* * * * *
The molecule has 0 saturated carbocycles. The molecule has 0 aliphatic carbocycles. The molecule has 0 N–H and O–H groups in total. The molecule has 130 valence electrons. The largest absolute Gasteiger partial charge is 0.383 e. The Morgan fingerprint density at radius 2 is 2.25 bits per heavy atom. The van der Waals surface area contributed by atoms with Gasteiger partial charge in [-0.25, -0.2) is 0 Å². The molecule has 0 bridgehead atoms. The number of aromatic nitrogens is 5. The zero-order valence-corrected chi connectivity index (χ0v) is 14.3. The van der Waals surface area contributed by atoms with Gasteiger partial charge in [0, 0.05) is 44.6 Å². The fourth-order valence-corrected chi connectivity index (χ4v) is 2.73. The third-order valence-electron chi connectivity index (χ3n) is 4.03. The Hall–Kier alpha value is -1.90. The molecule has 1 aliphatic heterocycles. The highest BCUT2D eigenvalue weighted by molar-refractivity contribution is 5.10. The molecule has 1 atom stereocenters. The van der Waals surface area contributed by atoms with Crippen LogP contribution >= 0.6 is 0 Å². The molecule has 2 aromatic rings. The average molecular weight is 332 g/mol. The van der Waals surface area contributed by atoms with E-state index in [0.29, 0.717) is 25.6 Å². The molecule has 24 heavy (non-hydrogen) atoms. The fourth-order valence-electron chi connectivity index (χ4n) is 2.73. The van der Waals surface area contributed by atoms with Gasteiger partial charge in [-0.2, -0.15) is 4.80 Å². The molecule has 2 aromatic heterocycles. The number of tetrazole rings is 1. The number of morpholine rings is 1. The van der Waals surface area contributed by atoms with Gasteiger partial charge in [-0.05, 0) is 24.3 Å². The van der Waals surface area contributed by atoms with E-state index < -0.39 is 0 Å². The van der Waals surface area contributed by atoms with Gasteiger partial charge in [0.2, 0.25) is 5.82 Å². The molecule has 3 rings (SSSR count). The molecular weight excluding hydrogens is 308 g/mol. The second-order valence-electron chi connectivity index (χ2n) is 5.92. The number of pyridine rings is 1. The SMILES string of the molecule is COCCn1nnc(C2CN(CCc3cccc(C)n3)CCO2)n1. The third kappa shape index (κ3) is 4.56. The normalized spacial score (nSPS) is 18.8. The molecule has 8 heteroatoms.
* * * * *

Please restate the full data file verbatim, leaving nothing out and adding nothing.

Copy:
The molecule has 0 saturated carbocycles. The molecule has 0 aliphatic carbocycles. The molecule has 0 N–H and O–H groups in total. The molecule has 130 valence electrons. The largest absolute Gasteiger partial charge is 0.383 e. The Morgan fingerprint density at radius 2 is 2.25 bits per heavy atom. The van der Waals surface area contributed by atoms with Gasteiger partial charge in [-0.25, -0.2) is 0 Å². The molecule has 0 bridgehead atoms. The number of aromatic nitrogens is 5. The zero-order valence-corrected chi connectivity index (χ0v) is 14.3. The van der Waals surface area contributed by atoms with Gasteiger partial charge in [0, 0.05) is 44.6 Å². The fourth-order valence-corrected chi connectivity index (χ4v) is 2.73. The third-order valence-electron chi connectivity index (χ3n) is 4.03. The Hall–Kier alpha value is -1.90. The molecule has 1 aliphatic heterocycles. The highest BCUT2D eigenvalue weighted by molar-refractivity contribution is 5.10. The molecule has 1 atom stereocenters. The van der Waals surface area contributed by atoms with Crippen LogP contribution >= 0.6 is 0 Å². The molecule has 2 aromatic rings. The average molecular weight is 332 g/mol. The van der Waals surface area contributed by atoms with E-state index in [0.29, 0.717) is 25.6 Å². The molecule has 24 heavy (non-hydrogen) atoms. The fourth-order valence-electron chi connectivity index (χ4n) is 2.73. The van der Waals surface area contributed by atoms with Gasteiger partial charge in [-0.2, -0.15) is 4.80 Å². The molecule has 2 aromatic heterocycles. The number of tetrazole rings is 1. The number of morpholine rings is 1. The van der Waals surface area contributed by atoms with Gasteiger partial charge in [-0.05, 0) is 24.3 Å². The van der Waals surface area contributed by atoms with E-state index < -0.39 is 0 Å². The van der Waals surface area contributed by atoms with Gasteiger partial charge in [0.2, 0.25) is 5.82 Å². The molecule has 3 rings (SSSR count). The molecular weight excluding hydrogens is 308 g/mol. The second-order valence-electron chi connectivity index (χ2n) is 5.92. The number of pyridine rings is 1. The SMILES string of the molecule is COCCn1nnc(C2CN(CCc3cccc(C)n3)CCO2)n1. The third kappa shape index (κ3) is 4.56. The normalized spacial score (nSPS) is 18.8. The molecule has 8 heteroatoms.